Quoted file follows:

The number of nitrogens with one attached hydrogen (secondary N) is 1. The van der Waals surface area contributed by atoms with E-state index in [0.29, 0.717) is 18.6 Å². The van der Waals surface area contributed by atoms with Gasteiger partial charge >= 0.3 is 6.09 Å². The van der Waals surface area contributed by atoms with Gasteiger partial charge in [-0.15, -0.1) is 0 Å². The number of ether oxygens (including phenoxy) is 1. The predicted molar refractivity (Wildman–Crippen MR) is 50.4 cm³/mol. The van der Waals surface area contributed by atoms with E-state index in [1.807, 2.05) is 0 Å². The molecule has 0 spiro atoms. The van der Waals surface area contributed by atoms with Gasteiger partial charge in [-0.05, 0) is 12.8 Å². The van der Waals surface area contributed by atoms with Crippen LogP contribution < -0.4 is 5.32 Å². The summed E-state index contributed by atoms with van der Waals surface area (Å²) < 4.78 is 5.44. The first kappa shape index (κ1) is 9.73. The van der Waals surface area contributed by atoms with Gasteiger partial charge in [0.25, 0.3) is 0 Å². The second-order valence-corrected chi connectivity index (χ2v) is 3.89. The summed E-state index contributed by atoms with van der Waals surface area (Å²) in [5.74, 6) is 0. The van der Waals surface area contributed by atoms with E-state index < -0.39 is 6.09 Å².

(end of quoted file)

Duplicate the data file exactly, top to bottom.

The number of nitrogens with one attached hydrogen (secondary N) is 1. The van der Waals surface area contributed by atoms with E-state index in [0.29, 0.717) is 18.6 Å². The van der Waals surface area contributed by atoms with Gasteiger partial charge >= 0.3 is 6.09 Å². The van der Waals surface area contributed by atoms with Gasteiger partial charge in [-0.15, -0.1) is 0 Å². The number of ether oxygens (including phenoxy) is 1. The predicted molar refractivity (Wildman–Crippen MR) is 50.4 cm³/mol. The van der Waals surface area contributed by atoms with E-state index in [1.807, 2.05) is 0 Å². The molecule has 0 spiro atoms. The van der Waals surface area contributed by atoms with Gasteiger partial charge in [-0.05, 0) is 12.8 Å². The van der Waals surface area contributed by atoms with Crippen LogP contribution < -0.4 is 5.32 Å². The summed E-state index contributed by atoms with van der Waals surface area (Å²) < 4.78 is 5.44. The first kappa shape index (κ1) is 9.73. The van der Waals surface area contributed by atoms with Gasteiger partial charge in [0.25, 0.3) is 0 Å². The second-order valence-corrected chi connectivity index (χ2v) is 3.89. The summed E-state index contributed by atoms with van der Waals surface area (Å²) in [5.74, 6) is 0. The van der Waals surface area contributed by atoms with E-state index < -0.39 is 6.09 Å².